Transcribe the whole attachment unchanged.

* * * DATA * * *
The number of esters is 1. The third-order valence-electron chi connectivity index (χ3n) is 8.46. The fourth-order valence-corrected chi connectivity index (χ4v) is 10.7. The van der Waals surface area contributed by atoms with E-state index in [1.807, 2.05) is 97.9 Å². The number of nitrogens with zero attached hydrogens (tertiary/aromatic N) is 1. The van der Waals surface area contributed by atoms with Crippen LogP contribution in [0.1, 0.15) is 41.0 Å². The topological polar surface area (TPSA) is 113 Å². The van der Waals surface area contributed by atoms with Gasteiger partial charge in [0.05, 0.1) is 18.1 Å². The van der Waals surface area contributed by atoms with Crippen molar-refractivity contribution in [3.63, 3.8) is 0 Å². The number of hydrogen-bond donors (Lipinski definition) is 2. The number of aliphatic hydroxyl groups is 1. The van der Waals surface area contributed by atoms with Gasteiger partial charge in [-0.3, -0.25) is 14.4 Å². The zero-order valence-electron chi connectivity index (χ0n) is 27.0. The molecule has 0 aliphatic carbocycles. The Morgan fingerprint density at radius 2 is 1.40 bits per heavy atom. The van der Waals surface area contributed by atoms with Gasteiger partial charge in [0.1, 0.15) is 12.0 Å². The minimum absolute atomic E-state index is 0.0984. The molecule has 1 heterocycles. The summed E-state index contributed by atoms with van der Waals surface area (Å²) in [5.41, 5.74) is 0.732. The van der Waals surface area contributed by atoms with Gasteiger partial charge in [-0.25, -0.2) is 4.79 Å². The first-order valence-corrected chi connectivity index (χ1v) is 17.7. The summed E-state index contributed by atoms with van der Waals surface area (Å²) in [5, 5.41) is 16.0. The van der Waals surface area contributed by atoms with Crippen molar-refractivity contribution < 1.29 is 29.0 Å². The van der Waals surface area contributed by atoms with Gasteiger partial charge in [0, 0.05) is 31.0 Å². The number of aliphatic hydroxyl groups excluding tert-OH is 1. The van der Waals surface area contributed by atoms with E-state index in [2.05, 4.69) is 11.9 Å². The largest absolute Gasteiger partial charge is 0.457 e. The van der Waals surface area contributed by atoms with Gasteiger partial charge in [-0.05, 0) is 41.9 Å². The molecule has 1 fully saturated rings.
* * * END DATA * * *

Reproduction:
The number of esters is 1. The third-order valence-electron chi connectivity index (χ3n) is 8.46. The fourth-order valence-corrected chi connectivity index (χ4v) is 10.7. The van der Waals surface area contributed by atoms with E-state index in [1.807, 2.05) is 97.9 Å². The number of nitrogens with zero attached hydrogens (tertiary/aromatic N) is 1. The van der Waals surface area contributed by atoms with Crippen LogP contribution in [0.1, 0.15) is 41.0 Å². The topological polar surface area (TPSA) is 113 Å². The van der Waals surface area contributed by atoms with Gasteiger partial charge in [0.05, 0.1) is 18.1 Å². The van der Waals surface area contributed by atoms with Crippen molar-refractivity contribution in [3.63, 3.8) is 0 Å². The number of hydrogen-bond donors (Lipinski definition) is 2. The number of aliphatic hydroxyl groups is 1. The van der Waals surface area contributed by atoms with Gasteiger partial charge in [-0.3, -0.25) is 14.4 Å². The zero-order valence-electron chi connectivity index (χ0n) is 27.0. The molecule has 0 aliphatic carbocycles. The Morgan fingerprint density at radius 2 is 1.40 bits per heavy atom. The van der Waals surface area contributed by atoms with Gasteiger partial charge in [0.1, 0.15) is 12.0 Å². The minimum absolute atomic E-state index is 0.0984. The molecule has 1 heterocycles. The summed E-state index contributed by atoms with van der Waals surface area (Å²) in [5.41, 5.74) is 0.732. The van der Waals surface area contributed by atoms with Gasteiger partial charge in [-0.25, -0.2) is 4.79 Å². The first-order valence-corrected chi connectivity index (χ1v) is 17.7. The summed E-state index contributed by atoms with van der Waals surface area (Å²) in [5, 5.41) is 16.0. The van der Waals surface area contributed by atoms with Crippen molar-refractivity contribution < 1.29 is 29.0 Å². The van der Waals surface area contributed by atoms with Gasteiger partial charge in [0, 0.05) is 31.0 Å². The number of aliphatic hydroxyl groups excluding tert-OH is 1. The van der Waals surface area contributed by atoms with E-state index in [2.05, 4.69) is 11.9 Å². The largest absolute Gasteiger partial charge is 0.457 e. The van der Waals surface area contributed by atoms with Gasteiger partial charge in [-0.05, 0) is 41.9 Å². The molecule has 1 fully saturated rings.